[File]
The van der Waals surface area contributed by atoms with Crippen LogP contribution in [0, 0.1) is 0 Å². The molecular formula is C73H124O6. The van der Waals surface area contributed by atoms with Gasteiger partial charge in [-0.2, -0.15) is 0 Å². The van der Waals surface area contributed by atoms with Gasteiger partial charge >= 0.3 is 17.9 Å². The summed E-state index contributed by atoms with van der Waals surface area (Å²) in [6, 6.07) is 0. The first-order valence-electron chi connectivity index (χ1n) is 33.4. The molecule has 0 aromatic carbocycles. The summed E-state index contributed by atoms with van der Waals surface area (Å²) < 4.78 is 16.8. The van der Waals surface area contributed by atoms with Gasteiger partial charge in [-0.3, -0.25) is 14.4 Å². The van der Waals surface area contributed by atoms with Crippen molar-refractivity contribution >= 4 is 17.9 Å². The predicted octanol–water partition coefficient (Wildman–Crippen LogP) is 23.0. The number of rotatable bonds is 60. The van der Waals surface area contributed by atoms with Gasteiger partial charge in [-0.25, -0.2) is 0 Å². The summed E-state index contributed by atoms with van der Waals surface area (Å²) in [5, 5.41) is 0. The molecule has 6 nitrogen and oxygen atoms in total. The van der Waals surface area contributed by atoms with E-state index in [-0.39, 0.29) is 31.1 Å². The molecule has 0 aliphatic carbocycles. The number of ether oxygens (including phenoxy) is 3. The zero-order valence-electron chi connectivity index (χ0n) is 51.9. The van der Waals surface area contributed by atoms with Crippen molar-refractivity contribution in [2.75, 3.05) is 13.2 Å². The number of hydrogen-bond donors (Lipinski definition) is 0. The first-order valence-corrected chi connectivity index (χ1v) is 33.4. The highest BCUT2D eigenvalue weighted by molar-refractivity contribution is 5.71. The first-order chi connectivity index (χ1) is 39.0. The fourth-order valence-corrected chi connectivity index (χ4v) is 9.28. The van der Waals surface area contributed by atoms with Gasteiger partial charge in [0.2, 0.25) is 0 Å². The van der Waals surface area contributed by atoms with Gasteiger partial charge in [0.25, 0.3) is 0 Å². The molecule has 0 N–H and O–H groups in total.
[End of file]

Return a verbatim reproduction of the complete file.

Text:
The van der Waals surface area contributed by atoms with Crippen LogP contribution in [0, 0.1) is 0 Å². The molecular formula is C73H124O6. The van der Waals surface area contributed by atoms with Gasteiger partial charge in [-0.2, -0.15) is 0 Å². The van der Waals surface area contributed by atoms with Gasteiger partial charge >= 0.3 is 17.9 Å². The summed E-state index contributed by atoms with van der Waals surface area (Å²) in [6, 6.07) is 0. The first-order valence-electron chi connectivity index (χ1n) is 33.4. The molecule has 0 aromatic carbocycles. The summed E-state index contributed by atoms with van der Waals surface area (Å²) < 4.78 is 16.8. The van der Waals surface area contributed by atoms with Gasteiger partial charge in [-0.3, -0.25) is 14.4 Å². The van der Waals surface area contributed by atoms with Crippen molar-refractivity contribution >= 4 is 17.9 Å². The predicted octanol–water partition coefficient (Wildman–Crippen LogP) is 23.0. The number of rotatable bonds is 60. The van der Waals surface area contributed by atoms with Gasteiger partial charge in [-0.25, -0.2) is 0 Å². The summed E-state index contributed by atoms with van der Waals surface area (Å²) in [5, 5.41) is 0. The molecule has 6 nitrogen and oxygen atoms in total. The van der Waals surface area contributed by atoms with E-state index in [-0.39, 0.29) is 31.1 Å². The molecule has 0 aliphatic carbocycles. The number of ether oxygens (including phenoxy) is 3. The zero-order valence-electron chi connectivity index (χ0n) is 51.9. The van der Waals surface area contributed by atoms with Crippen molar-refractivity contribution in [2.75, 3.05) is 13.2 Å². The number of hydrogen-bond donors (Lipinski definition) is 0. The first-order valence-corrected chi connectivity index (χ1v) is 33.4. The highest BCUT2D eigenvalue weighted by molar-refractivity contribution is 5.71. The first-order chi connectivity index (χ1) is 39.0. The fourth-order valence-corrected chi connectivity index (χ4v) is 9.28. The van der Waals surface area contributed by atoms with Gasteiger partial charge in [0.2, 0.25) is 0 Å². The van der Waals surface area contributed by atoms with Gasteiger partial charge in [0.25, 0.3) is 0 Å². The molecule has 0 N–H and O–H groups in total.